Under the orders of President Putin, the Government of the Russian Federation engaged in a campaign of terror, utilizing brutal force targeting civilians during the Second Chechen War.
Actions by the Government of the Russian Federation against civilian centers, such as Grozny, the capital of Chechnya, left countless innocent men, women, and children dead or wounded.
Since 2014, the Government of the Russian Federation has supported separatists engaging in acts of violence against Ukrainian civilians in the Donbas region.
The Government of the Russian Federation provides material support to Syria, a nation currently designated as a state sponsor of terrorism, that has been used to target the Syrian people.
According to the Congressional Research Service, the Russian Federation spreads terror throughout the world through private military networks of mercenaries, such as the Wagner Group, in an effort to ‘‘project power cheaply and deniably’’. The Wagner Group collaborates with the Ministry of Defense of the Russian Federation to support the foreign policy objectives of the Russian Federation.
The Department of the Treasury identifies the Wagner Group as ‘‘a designated Russian Ministry of Defense proxy force’’ and states that ‘‘Wagner’s activities in other countries, including Ukraine, Syria, Sudan, and Libya, have generated insecurity and incited violence against innocent civilians’’.
It was reported in February 2022 that more than 400 Russian mercenaries from the Wagner Group were dispatched to Kyiv with orders from the Kremlin to assassinate President Volodymy Zelensky and members of the Government of Ukraine.
On March 1, 2022, Jason Blazakis, the director of the Department of State’s Counterterrorism Finance and Designations Office in the Bureau of Counterterrorism from 2008 to 2018, wrote in reference to white supremacist groups that ‘‘Russia provides sanctuary to a U.S.-designated terrorist group, the Russian Imperial Movement, which operates with impunity in Russian territory.’’.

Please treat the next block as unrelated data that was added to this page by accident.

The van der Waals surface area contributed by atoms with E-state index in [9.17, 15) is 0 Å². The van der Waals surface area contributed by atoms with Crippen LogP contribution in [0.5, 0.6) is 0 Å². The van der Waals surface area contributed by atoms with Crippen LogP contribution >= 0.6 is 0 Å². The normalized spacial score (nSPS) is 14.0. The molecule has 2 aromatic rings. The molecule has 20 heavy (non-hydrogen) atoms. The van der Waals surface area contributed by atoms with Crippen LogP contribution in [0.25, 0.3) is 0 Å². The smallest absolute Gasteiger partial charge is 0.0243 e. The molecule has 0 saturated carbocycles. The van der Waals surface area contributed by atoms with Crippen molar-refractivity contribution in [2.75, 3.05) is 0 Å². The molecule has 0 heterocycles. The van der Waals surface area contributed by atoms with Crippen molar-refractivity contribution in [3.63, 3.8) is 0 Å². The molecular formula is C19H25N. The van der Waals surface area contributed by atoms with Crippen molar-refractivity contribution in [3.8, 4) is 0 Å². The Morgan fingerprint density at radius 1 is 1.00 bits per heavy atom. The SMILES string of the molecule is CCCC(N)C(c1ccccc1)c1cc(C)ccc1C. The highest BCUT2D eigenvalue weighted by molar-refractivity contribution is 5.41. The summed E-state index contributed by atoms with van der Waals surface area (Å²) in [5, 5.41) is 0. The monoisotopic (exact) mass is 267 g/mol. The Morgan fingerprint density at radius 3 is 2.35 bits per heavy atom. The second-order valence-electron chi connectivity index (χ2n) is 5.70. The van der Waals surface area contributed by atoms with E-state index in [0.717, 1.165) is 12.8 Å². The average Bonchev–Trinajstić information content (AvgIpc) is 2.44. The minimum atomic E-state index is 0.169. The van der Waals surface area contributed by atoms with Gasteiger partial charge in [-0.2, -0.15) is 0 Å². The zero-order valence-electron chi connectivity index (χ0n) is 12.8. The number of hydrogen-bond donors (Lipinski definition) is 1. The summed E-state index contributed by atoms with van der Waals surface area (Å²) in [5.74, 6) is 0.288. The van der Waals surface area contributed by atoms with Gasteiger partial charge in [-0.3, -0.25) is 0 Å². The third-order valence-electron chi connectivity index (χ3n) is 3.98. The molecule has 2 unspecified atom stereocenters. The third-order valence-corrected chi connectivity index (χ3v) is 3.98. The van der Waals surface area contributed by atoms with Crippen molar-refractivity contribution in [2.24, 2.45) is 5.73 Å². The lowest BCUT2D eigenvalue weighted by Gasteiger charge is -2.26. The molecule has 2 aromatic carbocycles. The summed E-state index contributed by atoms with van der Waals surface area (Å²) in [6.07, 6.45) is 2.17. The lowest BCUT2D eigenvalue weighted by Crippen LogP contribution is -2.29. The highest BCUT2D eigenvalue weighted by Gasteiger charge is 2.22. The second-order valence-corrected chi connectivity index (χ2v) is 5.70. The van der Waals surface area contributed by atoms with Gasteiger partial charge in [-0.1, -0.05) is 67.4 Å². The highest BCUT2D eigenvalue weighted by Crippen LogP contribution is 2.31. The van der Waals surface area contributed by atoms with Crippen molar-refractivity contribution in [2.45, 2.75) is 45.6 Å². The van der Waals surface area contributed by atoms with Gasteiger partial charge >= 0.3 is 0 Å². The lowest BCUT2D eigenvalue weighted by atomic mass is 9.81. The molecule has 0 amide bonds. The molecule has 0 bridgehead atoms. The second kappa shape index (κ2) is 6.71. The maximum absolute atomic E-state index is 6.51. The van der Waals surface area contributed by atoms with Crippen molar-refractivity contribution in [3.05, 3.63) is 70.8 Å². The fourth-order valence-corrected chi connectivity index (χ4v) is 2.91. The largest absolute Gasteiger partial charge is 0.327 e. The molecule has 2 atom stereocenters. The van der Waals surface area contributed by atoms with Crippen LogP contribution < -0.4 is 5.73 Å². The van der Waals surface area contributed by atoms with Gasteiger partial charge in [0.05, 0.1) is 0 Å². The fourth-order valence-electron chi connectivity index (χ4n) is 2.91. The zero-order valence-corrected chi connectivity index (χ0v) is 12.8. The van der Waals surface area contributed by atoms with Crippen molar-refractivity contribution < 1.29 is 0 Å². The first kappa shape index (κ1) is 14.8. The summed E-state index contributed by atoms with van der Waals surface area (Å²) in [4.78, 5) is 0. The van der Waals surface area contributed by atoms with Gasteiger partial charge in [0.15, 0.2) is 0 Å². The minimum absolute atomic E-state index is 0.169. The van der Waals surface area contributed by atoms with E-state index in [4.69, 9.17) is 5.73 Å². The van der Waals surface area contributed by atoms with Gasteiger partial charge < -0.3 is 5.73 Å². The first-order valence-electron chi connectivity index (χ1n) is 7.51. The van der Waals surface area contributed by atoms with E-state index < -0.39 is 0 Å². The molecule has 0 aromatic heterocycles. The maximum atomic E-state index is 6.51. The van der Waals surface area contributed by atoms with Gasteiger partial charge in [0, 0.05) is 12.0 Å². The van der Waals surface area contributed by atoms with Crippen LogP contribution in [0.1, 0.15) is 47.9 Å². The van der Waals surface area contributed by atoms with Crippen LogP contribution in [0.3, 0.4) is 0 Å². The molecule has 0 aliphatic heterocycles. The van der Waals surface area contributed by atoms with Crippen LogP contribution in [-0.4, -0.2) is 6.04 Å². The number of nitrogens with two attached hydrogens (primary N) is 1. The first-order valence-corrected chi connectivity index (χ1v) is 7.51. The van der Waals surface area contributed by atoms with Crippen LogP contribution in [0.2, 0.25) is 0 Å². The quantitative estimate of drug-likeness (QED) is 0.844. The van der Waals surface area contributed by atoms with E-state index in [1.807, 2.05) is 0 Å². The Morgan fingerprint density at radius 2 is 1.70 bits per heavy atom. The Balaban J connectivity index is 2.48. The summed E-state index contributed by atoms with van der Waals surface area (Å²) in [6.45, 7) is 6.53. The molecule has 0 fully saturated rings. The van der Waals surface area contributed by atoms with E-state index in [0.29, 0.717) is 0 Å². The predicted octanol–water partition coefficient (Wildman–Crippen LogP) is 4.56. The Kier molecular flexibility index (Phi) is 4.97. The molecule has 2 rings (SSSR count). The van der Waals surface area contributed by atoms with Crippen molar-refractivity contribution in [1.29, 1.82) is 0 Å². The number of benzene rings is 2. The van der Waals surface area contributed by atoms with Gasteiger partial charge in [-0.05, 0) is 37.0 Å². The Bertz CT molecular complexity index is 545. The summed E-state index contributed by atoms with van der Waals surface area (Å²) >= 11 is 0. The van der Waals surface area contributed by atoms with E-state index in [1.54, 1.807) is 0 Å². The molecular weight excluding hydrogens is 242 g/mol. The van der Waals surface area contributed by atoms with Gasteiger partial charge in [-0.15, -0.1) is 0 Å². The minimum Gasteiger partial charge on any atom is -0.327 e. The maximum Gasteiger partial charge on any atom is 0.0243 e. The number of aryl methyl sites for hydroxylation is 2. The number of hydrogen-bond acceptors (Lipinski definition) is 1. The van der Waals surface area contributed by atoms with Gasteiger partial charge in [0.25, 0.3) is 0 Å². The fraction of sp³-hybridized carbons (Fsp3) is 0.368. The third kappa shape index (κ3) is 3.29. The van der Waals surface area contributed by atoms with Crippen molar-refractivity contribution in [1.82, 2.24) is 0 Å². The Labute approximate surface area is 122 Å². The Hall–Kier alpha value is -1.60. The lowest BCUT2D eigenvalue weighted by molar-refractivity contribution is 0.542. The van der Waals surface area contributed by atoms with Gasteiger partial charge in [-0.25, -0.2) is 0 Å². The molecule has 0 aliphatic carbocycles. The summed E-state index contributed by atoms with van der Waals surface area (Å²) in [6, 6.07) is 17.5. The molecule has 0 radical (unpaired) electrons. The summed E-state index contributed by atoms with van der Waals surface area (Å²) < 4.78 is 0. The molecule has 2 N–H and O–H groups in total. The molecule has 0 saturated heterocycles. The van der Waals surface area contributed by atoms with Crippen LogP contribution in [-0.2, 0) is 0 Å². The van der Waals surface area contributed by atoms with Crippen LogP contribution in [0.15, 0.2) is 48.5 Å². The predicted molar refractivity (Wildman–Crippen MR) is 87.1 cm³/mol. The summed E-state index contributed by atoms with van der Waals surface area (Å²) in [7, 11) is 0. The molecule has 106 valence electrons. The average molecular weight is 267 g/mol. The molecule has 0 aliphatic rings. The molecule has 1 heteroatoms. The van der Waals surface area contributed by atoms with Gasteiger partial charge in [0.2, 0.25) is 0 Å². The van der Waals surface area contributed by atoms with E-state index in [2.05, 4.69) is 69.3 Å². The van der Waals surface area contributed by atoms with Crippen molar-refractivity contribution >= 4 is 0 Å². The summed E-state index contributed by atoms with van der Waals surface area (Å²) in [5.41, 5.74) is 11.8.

On March 17, 2022, President Volodymyr Zelensky called for the world to acknowledge the Russian Federation as a terrorist state.
The Verkhovna Rada of Ukraine has appealed to Congress to encourage the Department of State to recognize the Russian Federation as a state sponsor of terrorism noting that ‘‘the Russian Federation has for years supported and financed terrorist regimes and terrorist organizations, including being the main supplier of weapons to the Assad regime in Syria and supporting terrorists in the Middle East and Latin America, organizing acts of international terrorism, including the poisoning of the Skripal family in the United Kingdom of Great Britain and Northern Ireland, the downing of a civilian Malaysian airliner and other acts of terrorism’’.
On May 24, 2022, Ukrainian prosecutors accused two Wagner Group mercenaries of committing war crimes against civilians near Kyiv.
On July 18, 2022, the United Kingdom’s Ministry of Defence confirmed that the Wagner Group plays a central role in recent fighting in Ukraine, including Russia’s capture of Popasna and Lysyschansk.
The United States has a range of tools available to hold the Russian Federation account- able, reduce its war machine, and isolate it economi- cally and diplomatically, including by designating it as a state sponsor of terrorism and imposing cor- responding sanctions.